Dirt was released in the fall of 1992 on Columbia. Riding strong reviews as well as the power of singles “Would?,” “Down in a Hole,” and “Rooster,” the group was now classified as a grunge band along with Nirvana, Pearl Jam, and Soundgarden. The album's overt bleakness and, at times, blatant references to drug addiction, gave way to rumors that Staley was fighting a losing battle with heroin. The rumors didn't slow them down at first, nor did losing their bassist, as Starr was replaced by Mike Inez after the album's release. In the summer of 1993, they played on the third Lollapalooza tour. Dirt had already gone platinum and was well on its way to selling three million copies.

 

            Jar of Flies (1994 Columbia) can almost be seen as a proper follow-up to Dirt because of its sheer success. Upon its release, it became the first EP to ever debut at number one on the Billboard 200. Still, it was only an EP, and fans were hungrily awaiting the next Alice in Chains full-length. Even with the success of Jar of Flies, the band declined to tour, only adding more speculation over Staley's personal life as well as relationships within the band.

             

            Staley was, in fact, very prolific in 1995, appearing as the singer of a different project, the Gacy Bunch, which included Mike McCready of Pearl Jam and Barrett Martin of Screaming Trees. After renaming themselves Mad Season, they released the album Above later that year. Also in 1995, Alice in Chains made their proper return, releasing their self-titled third LP on Columbia. It made its debut on the charts at number one, and still the band showed no sign of scheduling a tour. It seemed a certainty among fans and the press that the end was near for the group.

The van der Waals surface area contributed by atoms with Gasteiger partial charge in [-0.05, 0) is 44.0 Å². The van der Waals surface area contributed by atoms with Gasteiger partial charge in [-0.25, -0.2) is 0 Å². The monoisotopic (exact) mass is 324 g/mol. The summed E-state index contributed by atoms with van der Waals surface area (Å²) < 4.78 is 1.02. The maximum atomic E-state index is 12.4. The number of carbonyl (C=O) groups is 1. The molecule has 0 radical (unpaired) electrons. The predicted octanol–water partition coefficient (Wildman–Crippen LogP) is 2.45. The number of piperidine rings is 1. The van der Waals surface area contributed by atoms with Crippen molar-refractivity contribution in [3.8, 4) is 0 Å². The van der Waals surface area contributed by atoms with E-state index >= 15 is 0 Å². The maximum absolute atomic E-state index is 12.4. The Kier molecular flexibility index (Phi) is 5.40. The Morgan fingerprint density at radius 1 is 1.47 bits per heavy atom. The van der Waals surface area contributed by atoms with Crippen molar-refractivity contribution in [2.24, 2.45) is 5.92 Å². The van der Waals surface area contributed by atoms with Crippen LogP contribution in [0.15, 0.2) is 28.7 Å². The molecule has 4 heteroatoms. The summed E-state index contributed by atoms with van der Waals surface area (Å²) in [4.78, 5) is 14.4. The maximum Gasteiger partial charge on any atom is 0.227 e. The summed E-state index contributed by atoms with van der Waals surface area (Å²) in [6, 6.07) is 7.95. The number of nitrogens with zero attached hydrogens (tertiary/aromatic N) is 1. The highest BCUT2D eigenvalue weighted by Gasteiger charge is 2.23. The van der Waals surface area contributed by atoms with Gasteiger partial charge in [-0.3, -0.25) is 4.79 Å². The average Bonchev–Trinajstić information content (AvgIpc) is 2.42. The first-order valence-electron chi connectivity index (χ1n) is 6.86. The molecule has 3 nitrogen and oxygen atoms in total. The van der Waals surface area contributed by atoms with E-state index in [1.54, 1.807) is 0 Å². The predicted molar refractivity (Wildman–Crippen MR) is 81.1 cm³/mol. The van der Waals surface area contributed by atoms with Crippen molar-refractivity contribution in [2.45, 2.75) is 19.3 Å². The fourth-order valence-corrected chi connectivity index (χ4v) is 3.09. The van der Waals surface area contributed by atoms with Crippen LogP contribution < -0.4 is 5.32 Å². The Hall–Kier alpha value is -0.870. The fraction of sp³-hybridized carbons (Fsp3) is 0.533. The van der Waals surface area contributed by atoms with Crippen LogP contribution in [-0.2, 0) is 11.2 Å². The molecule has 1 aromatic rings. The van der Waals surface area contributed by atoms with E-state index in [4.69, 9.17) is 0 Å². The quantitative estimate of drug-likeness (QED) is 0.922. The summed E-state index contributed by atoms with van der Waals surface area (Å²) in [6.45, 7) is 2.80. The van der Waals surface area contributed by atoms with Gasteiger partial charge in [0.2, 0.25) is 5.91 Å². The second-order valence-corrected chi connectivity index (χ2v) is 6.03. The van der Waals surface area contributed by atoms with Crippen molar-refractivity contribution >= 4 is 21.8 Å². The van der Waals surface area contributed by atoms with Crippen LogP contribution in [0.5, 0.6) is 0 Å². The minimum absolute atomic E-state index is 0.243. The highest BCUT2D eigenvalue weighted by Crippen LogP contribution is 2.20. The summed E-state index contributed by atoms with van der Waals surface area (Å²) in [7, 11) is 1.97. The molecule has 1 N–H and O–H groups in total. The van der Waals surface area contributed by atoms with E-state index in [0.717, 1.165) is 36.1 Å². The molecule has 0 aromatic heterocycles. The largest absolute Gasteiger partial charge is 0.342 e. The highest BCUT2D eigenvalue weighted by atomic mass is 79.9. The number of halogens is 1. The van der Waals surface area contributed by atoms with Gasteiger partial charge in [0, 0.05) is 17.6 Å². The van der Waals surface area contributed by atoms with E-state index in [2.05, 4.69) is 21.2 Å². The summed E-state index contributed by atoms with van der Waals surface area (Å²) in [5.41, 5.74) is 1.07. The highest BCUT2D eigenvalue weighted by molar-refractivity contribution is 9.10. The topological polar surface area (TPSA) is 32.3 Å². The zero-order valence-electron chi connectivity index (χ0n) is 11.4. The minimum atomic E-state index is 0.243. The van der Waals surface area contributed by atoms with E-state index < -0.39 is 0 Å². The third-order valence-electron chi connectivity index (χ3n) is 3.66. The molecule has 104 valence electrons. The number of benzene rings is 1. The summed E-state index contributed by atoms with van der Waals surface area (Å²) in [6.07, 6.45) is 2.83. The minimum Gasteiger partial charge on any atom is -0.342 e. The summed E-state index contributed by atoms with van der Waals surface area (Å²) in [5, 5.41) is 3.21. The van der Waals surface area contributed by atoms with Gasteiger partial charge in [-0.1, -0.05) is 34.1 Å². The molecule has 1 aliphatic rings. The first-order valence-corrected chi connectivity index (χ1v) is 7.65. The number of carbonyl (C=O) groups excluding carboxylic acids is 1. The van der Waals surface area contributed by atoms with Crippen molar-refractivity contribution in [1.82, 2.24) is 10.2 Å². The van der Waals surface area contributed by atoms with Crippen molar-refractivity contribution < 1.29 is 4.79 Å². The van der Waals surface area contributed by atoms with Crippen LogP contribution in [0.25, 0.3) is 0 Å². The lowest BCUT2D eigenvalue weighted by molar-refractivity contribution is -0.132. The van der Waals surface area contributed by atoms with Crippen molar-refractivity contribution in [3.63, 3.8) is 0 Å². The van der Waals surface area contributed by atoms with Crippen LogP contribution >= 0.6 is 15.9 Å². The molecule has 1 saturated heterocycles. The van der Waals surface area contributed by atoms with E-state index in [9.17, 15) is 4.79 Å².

In 1996, Alice in Chains gave their first live performance in three years in an episode of MTV Unplugged. The recorded performance was issued as an album in the spring of that year. By now, it had become frustratingly difficult for Cantrell to get Staley to be musically active, and so he recorded a solo album, perhaps tellingly, with Kinney and Inez as his backing players. Entitled Boggy Depot, it was released in 1998. Staley laid low, declining even to make a second album with Mad Season, his spot instead going to Screaming Trees' Mark Lanegan.

 

            By 2000, the band were officially on hiatus, and their Columbia label, deciding their was still money to be made, issued a boxed set, Music Bank (1999), a companion disc to the boxed set, Nothing Safe (1999), a live album, Live (2000), and a greatest hits disc, Greatest Hits (2001). Meanwhile, bands like Godsmack and Puddle of Mudd were quickly heating up the charts and snaking their way onto the throne which Alice in Chains once held. Diehard fans clung to the belief that the band would soon return with a new album, but the reality of the situation became tragically apparent in 2002, when Staley was found dead of a drug overdose, reportedly two weeks after he'd passed.

 

            Cantrell, who's second solo album, Degradation Drip, was released just two months after Staley's death, has since reunited with Kinney and Inez and gone on tour as Alice in Chains. Fronting the band was vocalist William DuVall, formerly of Comes with the Fall. This new incarnation of the band seems to be concrete, and the group plan on releasing new material sometime in 2009.